Coronavirus explained: BGHC doctor explains the latest information

Coronavirus  explained: BGHC doctor explains the latest information

BY LAUREN HANA MD – The novel (new) coronavirus, now called COVID-19, is a respiratory illness first detected in Wuhan, China in December of 2019. Initial cases were linked to a large open-air seafood and animal market. This virus is a relative of the coronaviruses that caused SARS (severe acute respiratory syndrome) and MERS (Middle East respiratory syndrome) outbreaks. All three are thought to have bats as the host of origin, followed by an undetermined intermediary host that then allows passage of the virus to humans. COVID-19 has also been named SARS-CoV-2, as it is most closely related to the previous SARS virus. There are several older strains in the family of coronaviruses, and man cause of the common cold.

COVID-19 is now known to be spread in humans by close contact and by respiratory droplets produced from coughing and sneezing. It is not yet clear if the virus may also be passed by touching surfaces contaminated with respiratory droplets, but it may be. Someone who has been infected with the virus is most contagious when they are the sickest, but it may also be possible to spread the virus prior to showing symptoms. Symptoms develop 2-14 days after exposure to the virus. These symptoms include fever, cough and shortness of breath and may include sore throat and diarrhea.

There is currently no vaccine to prevent COVID-19 and no medications to treat the disease. Treatment consists of supportive care and symptom relief. The National Institutes of Health (NIH) is working on vaccine development and trials of an investigational antiviral drug as possible prevention and treatment options.

As of this writing, there are 14 confirmed cases of COVID-19 in 6 states: Arizona, Illinois, California, Massachusetts, Washington and Wisconsin, 12 travel-related and two spread from person to person. An additional 39 cases have been confirmed in persons repatriated from high-risk areas to total 53 U.S. cases.  The first U.S. case was confirmed on January 30, 2020. There are now cases on all continents except Antarctica, with Brazil reporting South America’s first case just today. The Centers for Disease Control and Prevention (CDC) has issued a Level 3 travel advisory for China and South Korea (avoid all nonessential travel to these areas) and a Level 2 alert for travel to Iran, Italy and Japan (practice enhanced precautions).  These countries are experiencing sustained community spread of COVID-19 illness. Older persons and persons with chronic diseases should consider postponing nonessential travel. As several locations in Asia are experiencing outbreaks of COVID-19, the CDC is also recommending that travelers reconsider cruises to or within Asia.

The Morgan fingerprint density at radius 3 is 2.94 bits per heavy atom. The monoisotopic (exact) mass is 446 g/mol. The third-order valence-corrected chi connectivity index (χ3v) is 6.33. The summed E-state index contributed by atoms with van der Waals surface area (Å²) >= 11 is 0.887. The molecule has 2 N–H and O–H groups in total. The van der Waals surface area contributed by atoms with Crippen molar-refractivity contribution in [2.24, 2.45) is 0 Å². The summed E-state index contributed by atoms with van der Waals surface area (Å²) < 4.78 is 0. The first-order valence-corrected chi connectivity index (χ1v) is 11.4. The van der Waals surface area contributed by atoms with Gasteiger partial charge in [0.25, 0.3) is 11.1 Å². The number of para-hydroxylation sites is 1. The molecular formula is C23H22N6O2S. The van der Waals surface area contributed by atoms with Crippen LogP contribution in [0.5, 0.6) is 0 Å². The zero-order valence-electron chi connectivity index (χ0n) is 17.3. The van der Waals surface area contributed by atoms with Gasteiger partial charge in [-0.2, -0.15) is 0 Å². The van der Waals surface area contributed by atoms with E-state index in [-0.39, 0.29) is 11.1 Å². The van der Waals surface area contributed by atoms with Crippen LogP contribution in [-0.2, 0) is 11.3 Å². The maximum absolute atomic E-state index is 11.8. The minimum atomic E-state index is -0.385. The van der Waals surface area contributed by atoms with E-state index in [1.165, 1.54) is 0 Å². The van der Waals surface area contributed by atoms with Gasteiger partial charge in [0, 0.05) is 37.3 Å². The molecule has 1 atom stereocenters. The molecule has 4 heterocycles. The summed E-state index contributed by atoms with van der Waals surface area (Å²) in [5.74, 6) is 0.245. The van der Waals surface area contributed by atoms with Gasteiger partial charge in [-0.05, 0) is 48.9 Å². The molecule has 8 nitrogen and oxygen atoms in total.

The CDC is working closely with the Department of Homeland Security, and flights returning from China are being directed to 11 U.S. airports (Los Angeles International, San Francisco International, Seattle-Tacoma International, Honolulu International, Chicago O’Hare International, Dallas-Fort Worth International, Hartsfield-Jackson Atlanta International, Detroit Metro Airport, JFK International, Washington Dulles International and Newark Liberty International Airport), and travelers returning to the U.S. are being tested for COVID-19, placed under a 14-day quarantine if appropriate and monitored closely for symptoms. To date there have been no deaths in the U.S. from COVID-19.

Measures to prevent spread include those recommended for prevention of all respiratory viruses, including Influenza. Keep from touching your eyes, nose and mouth with unwashed hands. Stay home if you are ill. Cover your cough or sneeze. Wash your hands frequently. Stay away from others who are ill. Clean frequently-used surfaces with disinfectant regularly. The CDC also recommends getting an annual influenza vaccine to keep healthy.

Individual risk is dependent on exposure to someone ill with the COVID-19 virus. For the general American public, unlikely to be exposed, the immediate risk is considered low. If you have traveled to China in the last 14 days, have been in contact with anyone who has or have been in contact with anyone who has tested positive for COVID-19 and you develop respiratory symptoms such as fever, cough or shortness of breath, you should contact your health provider from your home for instructions on how to receive appropriate testing and care so as not to expose others.

More information can be found at the following websites:

CDC.gov

WHO.int

Dr. Lauren Hana is the Boca Grande Health Clinic’s Medical Director. She earned her M.D. degree from the University of Illinois College of Medicine in Chicago and completed her residency training at Northwestern University’s Evanston and Glenbrook Hospitals. A full-time physician, she is board-certified in internal medicine and has been practicing for over 25 years.